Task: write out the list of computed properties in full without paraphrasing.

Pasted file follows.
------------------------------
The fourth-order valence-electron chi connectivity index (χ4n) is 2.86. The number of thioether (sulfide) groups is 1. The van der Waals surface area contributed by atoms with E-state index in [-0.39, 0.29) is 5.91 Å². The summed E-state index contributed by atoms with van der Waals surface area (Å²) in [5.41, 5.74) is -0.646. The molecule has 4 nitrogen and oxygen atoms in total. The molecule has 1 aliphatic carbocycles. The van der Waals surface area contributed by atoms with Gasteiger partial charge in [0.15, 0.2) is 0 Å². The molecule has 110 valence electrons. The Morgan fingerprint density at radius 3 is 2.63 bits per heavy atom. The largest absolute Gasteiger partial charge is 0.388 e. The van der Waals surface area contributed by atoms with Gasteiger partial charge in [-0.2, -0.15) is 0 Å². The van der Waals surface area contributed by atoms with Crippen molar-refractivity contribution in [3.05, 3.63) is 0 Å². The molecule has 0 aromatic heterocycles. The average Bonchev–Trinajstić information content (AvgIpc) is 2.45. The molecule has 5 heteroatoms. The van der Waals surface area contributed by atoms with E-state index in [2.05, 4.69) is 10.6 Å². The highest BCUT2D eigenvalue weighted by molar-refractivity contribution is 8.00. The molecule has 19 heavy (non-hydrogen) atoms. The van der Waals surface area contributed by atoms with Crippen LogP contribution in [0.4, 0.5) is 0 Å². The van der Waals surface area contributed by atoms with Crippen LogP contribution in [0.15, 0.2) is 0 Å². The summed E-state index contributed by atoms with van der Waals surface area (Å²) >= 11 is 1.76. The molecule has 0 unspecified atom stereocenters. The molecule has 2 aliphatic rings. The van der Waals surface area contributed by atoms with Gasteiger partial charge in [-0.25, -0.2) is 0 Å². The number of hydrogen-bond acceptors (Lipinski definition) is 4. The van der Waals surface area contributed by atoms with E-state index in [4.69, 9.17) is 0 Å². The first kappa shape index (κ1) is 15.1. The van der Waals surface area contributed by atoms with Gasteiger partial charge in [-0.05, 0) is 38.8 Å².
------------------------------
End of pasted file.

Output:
The fourth-order valence-electron chi connectivity index (χ4n) is 2.86. The number of thioether (sulfide) groups is 1. The van der Waals surface area contributed by atoms with E-state index in [-0.39, 0.29) is 5.91 Å². The summed E-state index contributed by atoms with van der Waals surface area (Å²) in [5.41, 5.74) is -0.646. The molecule has 4 nitrogen and oxygen atoms in total. The molecule has 1 aliphatic carbocycles. The van der Waals surface area contributed by atoms with Gasteiger partial charge in [0.15, 0.2) is 0 Å². The molecule has 110 valence electrons. The Morgan fingerprint density at radius 3 is 2.63 bits per heavy atom. The largest absolute Gasteiger partial charge is 0.388 e. The van der Waals surface area contributed by atoms with Gasteiger partial charge in [-0.2, -0.15) is 0 Å². The van der Waals surface area contributed by atoms with Crippen molar-refractivity contribution in [3.05, 3.63) is 0 Å². The molecule has 0 aromatic heterocycles. The average Bonchev–Trinajstić information content (AvgIpc) is 2.45. The molecule has 5 heteroatoms. The van der Waals surface area contributed by atoms with E-state index in [2.05, 4.69) is 10.6 Å². The highest BCUT2D eigenvalue weighted by molar-refractivity contribution is 8.00. The molecule has 19 heavy (non-hydrogen) atoms. The van der Waals surface area contributed by atoms with Crippen LogP contribution in [0.4, 0.5) is 0 Å². The van der Waals surface area contributed by atoms with Crippen LogP contribution in [0.15, 0.2) is 0 Å². The summed E-state index contributed by atoms with van der Waals surface area (Å²) >= 11 is 1.76. The molecule has 0 unspecified atom stereocenters. The molecule has 2 aliphatic rings. The van der Waals surface area contributed by atoms with Gasteiger partial charge in [-0.25, -0.2) is 0 Å². The number of hydrogen-bond acceptors (Lipinski definition) is 4. The van der Waals surface area contributed by atoms with E-state index in [4.69, 9.17) is 0 Å². The first kappa shape index (κ1) is 15.1. The van der Waals surface area contributed by atoms with Gasteiger partial charge in [-0.05, 0) is 38.8 Å².